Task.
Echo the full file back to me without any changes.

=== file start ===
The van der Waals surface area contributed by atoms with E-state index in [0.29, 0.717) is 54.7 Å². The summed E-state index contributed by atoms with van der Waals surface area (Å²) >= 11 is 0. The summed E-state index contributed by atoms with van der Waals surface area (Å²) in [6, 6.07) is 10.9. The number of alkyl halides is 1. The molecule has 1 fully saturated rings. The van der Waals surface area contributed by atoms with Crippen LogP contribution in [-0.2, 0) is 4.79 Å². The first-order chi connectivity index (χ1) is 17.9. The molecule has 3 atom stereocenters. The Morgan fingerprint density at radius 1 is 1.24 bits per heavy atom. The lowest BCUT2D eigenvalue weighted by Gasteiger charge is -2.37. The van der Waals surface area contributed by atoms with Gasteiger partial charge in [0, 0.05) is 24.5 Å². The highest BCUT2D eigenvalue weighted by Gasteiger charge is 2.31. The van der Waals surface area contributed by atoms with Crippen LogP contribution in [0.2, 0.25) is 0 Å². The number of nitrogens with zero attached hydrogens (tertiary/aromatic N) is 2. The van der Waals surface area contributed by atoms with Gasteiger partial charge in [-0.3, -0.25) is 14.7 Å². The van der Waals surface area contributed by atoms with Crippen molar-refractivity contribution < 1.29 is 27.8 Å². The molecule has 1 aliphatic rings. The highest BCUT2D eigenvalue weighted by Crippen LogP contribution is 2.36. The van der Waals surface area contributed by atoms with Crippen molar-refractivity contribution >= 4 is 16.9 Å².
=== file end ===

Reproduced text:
The van der Waals surface area contributed by atoms with E-state index in [0.29, 0.717) is 54.7 Å². The summed E-state index contributed by atoms with van der Waals surface area (Å²) >= 11 is 0. The summed E-state index contributed by atoms with van der Waals surface area (Å²) in [6, 6.07) is 10.9. The number of alkyl halides is 1. The molecule has 1 fully saturated rings. The van der Waals surface area contributed by atoms with Crippen LogP contribution in [-0.2, 0) is 4.79 Å². The first-order chi connectivity index (χ1) is 17.9. The molecule has 3 atom stereocenters. The Morgan fingerprint density at radius 1 is 1.24 bits per heavy atom. The lowest BCUT2D eigenvalue weighted by Gasteiger charge is -2.37. The van der Waals surface area contributed by atoms with Gasteiger partial charge in [0, 0.05) is 24.5 Å². The highest BCUT2D eigenvalue weighted by Gasteiger charge is 2.31. The van der Waals surface area contributed by atoms with Crippen LogP contribution in [0.2, 0.25) is 0 Å². The number of nitrogens with zero attached hydrogens (tertiary/aromatic N) is 2. The van der Waals surface area contributed by atoms with Gasteiger partial charge in [-0.3, -0.25) is 14.7 Å². The van der Waals surface area contributed by atoms with Crippen molar-refractivity contribution < 1.29 is 27.8 Å². The molecule has 1 aliphatic rings. The highest BCUT2D eigenvalue weighted by Crippen LogP contribution is 2.36. The van der Waals surface area contributed by atoms with Crippen molar-refractivity contribution >= 4 is 16.9 Å².